Continuing the thread of the previous post – which examined the potential for conflict between public health and commercial imperatives –  Sydney lawyer Professor Roger Magnusson has been investigating the merits of competing proposals for food labelling reform.

Magnusson, of the Sydney Law School at the University of Sydney, has provided the account below for Croakey readers, based on an article just  published in BMC Public Health (“The Case of Front-of-Pack Food Labelling in Australia”).

He has also provided the photographs at the bottom of the post which make it abundantly clear why the manufacturers of products like Coco Pops and Nutri-Grain might fight tooth and nail against traffic light labelling of foods.

Roger Magnusson writes:

In October 2009, COAG and the Australia New Zealand Food Regulation Ministerial Council announced an independent review of food labelling law and policy, to be chaired by former Health Minister Dr Neal Blewett AC.

The panel is due to submit their final report to Ministerial Council in December.

One of the most hotly contested issues the review will consider is front-of-pack food labelling.

Clear, unambiguous labelling of the nutritional content of pre-packaged foods and ofstandardized food items sold in chain restaurants is consistent with the prevailing philosophy of ‘personal responsibility’. An interpretive, front-of-pack labelling scheme has the capacity to encourage healthier patterns of eating, and to be a catalyst for improvements in the nutritional quality of food products through re-formulation.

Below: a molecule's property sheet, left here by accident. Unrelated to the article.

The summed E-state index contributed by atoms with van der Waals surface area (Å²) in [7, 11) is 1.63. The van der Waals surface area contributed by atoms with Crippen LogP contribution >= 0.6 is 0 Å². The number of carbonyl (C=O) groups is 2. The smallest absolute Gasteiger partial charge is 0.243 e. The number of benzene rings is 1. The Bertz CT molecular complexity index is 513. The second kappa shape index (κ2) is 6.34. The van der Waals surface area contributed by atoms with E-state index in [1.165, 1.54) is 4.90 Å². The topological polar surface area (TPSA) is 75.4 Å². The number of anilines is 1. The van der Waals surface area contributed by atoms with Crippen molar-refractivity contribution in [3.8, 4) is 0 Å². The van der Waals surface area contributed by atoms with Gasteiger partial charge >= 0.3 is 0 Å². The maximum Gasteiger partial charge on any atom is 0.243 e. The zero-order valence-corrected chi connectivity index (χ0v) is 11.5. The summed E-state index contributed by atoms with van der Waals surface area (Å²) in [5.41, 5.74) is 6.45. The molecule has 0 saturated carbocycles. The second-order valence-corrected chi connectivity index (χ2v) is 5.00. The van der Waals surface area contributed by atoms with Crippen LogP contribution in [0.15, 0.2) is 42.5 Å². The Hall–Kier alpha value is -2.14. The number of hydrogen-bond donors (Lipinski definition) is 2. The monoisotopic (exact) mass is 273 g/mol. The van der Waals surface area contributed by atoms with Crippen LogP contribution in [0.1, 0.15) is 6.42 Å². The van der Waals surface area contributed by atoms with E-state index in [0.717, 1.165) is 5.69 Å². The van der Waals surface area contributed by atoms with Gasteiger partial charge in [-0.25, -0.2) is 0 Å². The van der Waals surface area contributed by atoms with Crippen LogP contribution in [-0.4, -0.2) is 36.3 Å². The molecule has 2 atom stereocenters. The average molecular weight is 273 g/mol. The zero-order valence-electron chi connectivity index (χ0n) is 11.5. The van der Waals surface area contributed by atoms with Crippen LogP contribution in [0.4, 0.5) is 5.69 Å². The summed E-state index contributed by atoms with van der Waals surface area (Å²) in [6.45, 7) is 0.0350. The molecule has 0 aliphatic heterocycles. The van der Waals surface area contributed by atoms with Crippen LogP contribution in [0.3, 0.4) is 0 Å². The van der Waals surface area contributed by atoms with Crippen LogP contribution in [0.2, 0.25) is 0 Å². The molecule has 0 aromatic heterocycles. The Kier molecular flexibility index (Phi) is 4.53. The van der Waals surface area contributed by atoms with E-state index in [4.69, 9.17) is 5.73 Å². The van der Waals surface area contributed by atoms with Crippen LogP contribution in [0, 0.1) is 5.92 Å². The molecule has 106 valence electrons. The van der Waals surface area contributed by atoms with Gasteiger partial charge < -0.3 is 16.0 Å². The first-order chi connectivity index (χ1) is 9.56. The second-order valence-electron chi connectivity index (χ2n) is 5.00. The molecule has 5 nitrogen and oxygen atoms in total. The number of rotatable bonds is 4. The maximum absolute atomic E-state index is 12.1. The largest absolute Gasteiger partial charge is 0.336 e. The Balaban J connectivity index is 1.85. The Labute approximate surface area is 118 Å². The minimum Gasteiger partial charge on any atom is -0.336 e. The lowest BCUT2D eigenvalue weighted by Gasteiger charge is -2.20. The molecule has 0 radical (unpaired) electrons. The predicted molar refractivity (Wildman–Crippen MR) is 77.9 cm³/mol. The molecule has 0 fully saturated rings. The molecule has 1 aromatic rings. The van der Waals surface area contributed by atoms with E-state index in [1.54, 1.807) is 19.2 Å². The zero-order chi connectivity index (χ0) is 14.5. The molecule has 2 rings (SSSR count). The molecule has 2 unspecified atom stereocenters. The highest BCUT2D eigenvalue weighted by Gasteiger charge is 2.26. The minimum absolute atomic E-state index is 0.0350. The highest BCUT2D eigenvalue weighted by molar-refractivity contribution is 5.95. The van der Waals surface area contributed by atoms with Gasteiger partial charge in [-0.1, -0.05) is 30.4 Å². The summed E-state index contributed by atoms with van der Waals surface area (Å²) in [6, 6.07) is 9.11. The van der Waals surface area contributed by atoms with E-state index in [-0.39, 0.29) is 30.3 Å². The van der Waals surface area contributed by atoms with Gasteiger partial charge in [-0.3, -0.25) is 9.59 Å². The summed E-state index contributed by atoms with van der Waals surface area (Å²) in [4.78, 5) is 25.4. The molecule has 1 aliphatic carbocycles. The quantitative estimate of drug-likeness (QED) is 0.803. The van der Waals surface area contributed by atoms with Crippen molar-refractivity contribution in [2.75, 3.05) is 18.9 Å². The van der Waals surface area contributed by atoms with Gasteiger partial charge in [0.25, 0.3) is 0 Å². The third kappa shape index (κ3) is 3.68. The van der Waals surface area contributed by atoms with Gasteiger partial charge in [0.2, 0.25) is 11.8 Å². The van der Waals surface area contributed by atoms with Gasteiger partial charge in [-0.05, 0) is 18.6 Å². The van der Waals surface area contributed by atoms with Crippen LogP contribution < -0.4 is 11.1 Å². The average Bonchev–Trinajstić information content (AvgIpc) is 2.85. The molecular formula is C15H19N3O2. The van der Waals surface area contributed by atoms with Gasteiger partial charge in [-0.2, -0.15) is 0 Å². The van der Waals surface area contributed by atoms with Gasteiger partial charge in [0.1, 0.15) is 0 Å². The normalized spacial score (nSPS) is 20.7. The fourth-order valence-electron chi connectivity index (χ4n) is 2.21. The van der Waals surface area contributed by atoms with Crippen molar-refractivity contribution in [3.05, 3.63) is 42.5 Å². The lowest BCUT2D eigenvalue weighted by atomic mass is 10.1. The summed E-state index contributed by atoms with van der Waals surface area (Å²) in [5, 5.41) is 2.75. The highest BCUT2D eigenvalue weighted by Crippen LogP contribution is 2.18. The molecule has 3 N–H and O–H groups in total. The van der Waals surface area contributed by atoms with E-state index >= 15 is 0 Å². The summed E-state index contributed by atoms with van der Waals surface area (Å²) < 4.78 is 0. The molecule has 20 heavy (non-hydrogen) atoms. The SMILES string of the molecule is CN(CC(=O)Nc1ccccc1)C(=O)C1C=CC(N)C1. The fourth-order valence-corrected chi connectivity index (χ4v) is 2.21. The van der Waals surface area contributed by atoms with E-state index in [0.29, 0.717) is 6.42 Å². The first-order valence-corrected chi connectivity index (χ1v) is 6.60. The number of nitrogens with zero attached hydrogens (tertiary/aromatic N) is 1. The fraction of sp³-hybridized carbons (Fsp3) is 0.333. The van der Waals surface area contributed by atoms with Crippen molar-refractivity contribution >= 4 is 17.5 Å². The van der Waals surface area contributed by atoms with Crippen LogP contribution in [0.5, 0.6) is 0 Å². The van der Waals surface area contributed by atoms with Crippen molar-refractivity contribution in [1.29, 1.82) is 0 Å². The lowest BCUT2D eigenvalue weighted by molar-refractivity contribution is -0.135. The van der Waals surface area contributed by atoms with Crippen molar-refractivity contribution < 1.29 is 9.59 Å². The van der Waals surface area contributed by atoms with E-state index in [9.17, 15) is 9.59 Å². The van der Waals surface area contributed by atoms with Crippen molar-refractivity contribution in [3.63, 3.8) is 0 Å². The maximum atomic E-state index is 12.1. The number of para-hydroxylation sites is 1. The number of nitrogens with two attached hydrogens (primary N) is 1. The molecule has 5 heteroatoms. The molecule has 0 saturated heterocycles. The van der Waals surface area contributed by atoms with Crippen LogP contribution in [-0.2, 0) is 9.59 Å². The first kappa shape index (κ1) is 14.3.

The Australian Food and Grocery Council argues that front-of-pack food labelling should take the form of its own, voluntary scheme, called Daily Intake Labelling.

Daily Intake Labelling was launched in November 2006 (one month after front-of-pack food labelling reached the agenda of the ANZ Food Regulation Ministerial Council).  It is backed by Woolworths, Coles, Franklins, the Australian Beverages Council and the Confectionary Manufacturers of Australia, and is currently used by around 180 brands.

Daily Intake Labelling indicates the percentage of energy, protein, fat, saturated fat, carbohydrates, sugars and sodium per serve of the food in a thumbnail, monochrome format.  The serving size is chosen by each manufacturer and may vary between like products.

In Australia, research conducted by a coalition of Australian organizations including CHOICE and the Cancer Council, support the conclusion that overall, Traffic Lights are the most successful model for helping consumers to identify the foods that contribute to a healthier diet. In the latter case, a survey of 790 adults in New South Wales found that consumers using traffic light labelling were “five times more likely to correctly identify the healthier food products, compared to the Monochrome %DI [percentage of daily intake] system”.

There are two critical differences between Daily Intake Labelling and Traffic Light Labelling.

Firstly, Daily Intake Labelling is more complex than Traffic Lights because the former requires comparison across seven categories.  It also assumes that consumers measure out and limit themselves to the recommended serving.  This is unrealistic: when did you last measure out 30 grams of cereal at breakfast?

Furthermore, in order to use Daily Intake Labelling as an effective aid to a healthier diet, consumers must compare nutrients from different serving sizes of the similar products the consumer is choosing between, since serving sizes vary and are the responsibility of each manufacturer.

Further, consumers must keep a tally of the foods consumed during the day in order not to over-consume “negative” nutrients such as fat, and in order to achieve daily targets for “positive” nutrients such as fibre.  They must also consider how their individual daily intake needs compare with those of an average adult male.